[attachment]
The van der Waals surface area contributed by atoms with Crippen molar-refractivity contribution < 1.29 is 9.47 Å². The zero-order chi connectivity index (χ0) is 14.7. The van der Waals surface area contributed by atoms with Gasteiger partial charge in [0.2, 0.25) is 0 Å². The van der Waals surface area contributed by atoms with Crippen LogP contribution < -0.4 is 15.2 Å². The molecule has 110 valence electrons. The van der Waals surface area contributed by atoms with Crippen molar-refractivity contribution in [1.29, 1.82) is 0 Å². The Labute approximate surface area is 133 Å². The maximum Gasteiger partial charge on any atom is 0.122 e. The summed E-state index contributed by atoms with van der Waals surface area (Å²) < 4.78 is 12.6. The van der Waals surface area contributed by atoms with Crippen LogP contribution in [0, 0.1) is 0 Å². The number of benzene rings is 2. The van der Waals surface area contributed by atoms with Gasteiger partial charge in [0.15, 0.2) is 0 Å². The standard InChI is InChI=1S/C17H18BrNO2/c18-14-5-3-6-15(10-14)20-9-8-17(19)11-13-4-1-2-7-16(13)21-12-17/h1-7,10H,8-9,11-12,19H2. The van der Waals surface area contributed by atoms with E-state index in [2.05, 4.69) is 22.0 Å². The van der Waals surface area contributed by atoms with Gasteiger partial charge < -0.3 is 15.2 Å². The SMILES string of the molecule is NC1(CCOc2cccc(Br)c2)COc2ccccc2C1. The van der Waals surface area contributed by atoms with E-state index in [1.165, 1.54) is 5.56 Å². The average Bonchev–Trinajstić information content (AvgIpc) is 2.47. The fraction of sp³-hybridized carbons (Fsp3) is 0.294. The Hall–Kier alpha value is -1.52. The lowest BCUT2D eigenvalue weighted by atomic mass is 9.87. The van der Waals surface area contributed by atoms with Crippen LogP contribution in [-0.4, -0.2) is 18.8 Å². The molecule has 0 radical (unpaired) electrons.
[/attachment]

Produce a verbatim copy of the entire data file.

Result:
The van der Waals surface area contributed by atoms with Crippen molar-refractivity contribution < 1.29 is 9.47 Å². The zero-order chi connectivity index (χ0) is 14.7. The van der Waals surface area contributed by atoms with Gasteiger partial charge in [0.2, 0.25) is 0 Å². The van der Waals surface area contributed by atoms with Crippen LogP contribution < -0.4 is 15.2 Å². The molecule has 110 valence electrons. The van der Waals surface area contributed by atoms with Crippen molar-refractivity contribution in [1.29, 1.82) is 0 Å². The Labute approximate surface area is 133 Å². The maximum Gasteiger partial charge on any atom is 0.122 e. The summed E-state index contributed by atoms with van der Waals surface area (Å²) < 4.78 is 12.6. The van der Waals surface area contributed by atoms with Crippen LogP contribution in [0, 0.1) is 0 Å². The number of benzene rings is 2. The van der Waals surface area contributed by atoms with Gasteiger partial charge in [0.15, 0.2) is 0 Å². The standard InChI is InChI=1S/C17H18BrNO2/c18-14-5-3-6-15(10-14)20-9-8-17(19)11-13-4-1-2-7-16(13)21-12-17/h1-7,10H,8-9,11-12,19H2. The van der Waals surface area contributed by atoms with E-state index in [2.05, 4.69) is 22.0 Å². The van der Waals surface area contributed by atoms with Gasteiger partial charge < -0.3 is 15.2 Å². The SMILES string of the molecule is NC1(CCOc2cccc(Br)c2)COc2ccccc2C1. The van der Waals surface area contributed by atoms with E-state index in [1.165, 1.54) is 5.56 Å². The average Bonchev–Trinajstić information content (AvgIpc) is 2.47. The fraction of sp³-hybridized carbons (Fsp3) is 0.294. The Hall–Kier alpha value is -1.52. The lowest BCUT2D eigenvalue weighted by atomic mass is 9.87. The van der Waals surface area contributed by atoms with Crippen LogP contribution in [-0.4, -0.2) is 18.8 Å². The molecule has 0 radical (unpaired) electrons.